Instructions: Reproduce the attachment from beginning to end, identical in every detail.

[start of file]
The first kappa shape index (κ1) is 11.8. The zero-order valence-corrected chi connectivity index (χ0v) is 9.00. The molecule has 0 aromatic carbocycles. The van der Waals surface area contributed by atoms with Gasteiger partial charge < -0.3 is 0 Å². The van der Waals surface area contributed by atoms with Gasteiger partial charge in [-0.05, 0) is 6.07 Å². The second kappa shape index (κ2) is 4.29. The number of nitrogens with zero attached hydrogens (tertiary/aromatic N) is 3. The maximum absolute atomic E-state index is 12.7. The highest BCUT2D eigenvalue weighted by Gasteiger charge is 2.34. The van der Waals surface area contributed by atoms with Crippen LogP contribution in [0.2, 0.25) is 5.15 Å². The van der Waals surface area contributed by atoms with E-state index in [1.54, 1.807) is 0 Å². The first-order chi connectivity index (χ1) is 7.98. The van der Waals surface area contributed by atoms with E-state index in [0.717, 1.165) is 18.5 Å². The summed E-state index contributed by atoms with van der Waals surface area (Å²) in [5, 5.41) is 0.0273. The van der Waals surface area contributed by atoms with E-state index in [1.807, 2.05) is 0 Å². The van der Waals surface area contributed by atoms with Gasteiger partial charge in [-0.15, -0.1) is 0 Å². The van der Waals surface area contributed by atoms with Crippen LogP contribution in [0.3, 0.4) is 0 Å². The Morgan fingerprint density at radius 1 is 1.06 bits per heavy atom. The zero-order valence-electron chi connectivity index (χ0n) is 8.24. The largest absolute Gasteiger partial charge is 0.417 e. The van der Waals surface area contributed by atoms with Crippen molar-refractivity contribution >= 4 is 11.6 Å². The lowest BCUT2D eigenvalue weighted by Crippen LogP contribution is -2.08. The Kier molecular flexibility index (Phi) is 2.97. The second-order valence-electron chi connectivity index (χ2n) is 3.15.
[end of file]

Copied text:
The first kappa shape index (κ1) is 11.8. The zero-order valence-corrected chi connectivity index (χ0v) is 9.00. The molecule has 0 aromatic carbocycles. The van der Waals surface area contributed by atoms with Gasteiger partial charge < -0.3 is 0 Å². The van der Waals surface area contributed by atoms with Gasteiger partial charge in [-0.05, 0) is 6.07 Å². The second kappa shape index (κ2) is 4.29. The number of nitrogens with zero attached hydrogens (tertiary/aromatic N) is 3. The maximum absolute atomic E-state index is 12.7. The highest BCUT2D eigenvalue weighted by Gasteiger charge is 2.34. The van der Waals surface area contributed by atoms with Crippen LogP contribution in [0.2, 0.25) is 5.15 Å². The van der Waals surface area contributed by atoms with E-state index in [1.54, 1.807) is 0 Å². The first-order chi connectivity index (χ1) is 7.98. The van der Waals surface area contributed by atoms with E-state index in [0.717, 1.165) is 18.5 Å². The summed E-state index contributed by atoms with van der Waals surface area (Å²) in [5, 5.41) is 0.0273. The van der Waals surface area contributed by atoms with E-state index in [1.807, 2.05) is 0 Å². The van der Waals surface area contributed by atoms with Gasteiger partial charge in [-0.15, -0.1) is 0 Å². The van der Waals surface area contributed by atoms with Crippen LogP contribution in [0.3, 0.4) is 0 Å². The Morgan fingerprint density at radius 1 is 1.06 bits per heavy atom. The zero-order valence-electron chi connectivity index (χ0n) is 8.24. The largest absolute Gasteiger partial charge is 0.417 e. The van der Waals surface area contributed by atoms with Crippen molar-refractivity contribution >= 4 is 11.6 Å². The lowest BCUT2D eigenvalue weighted by Crippen LogP contribution is -2.08. The Kier molecular flexibility index (Phi) is 2.97. The second-order valence-electron chi connectivity index (χ2n) is 3.15.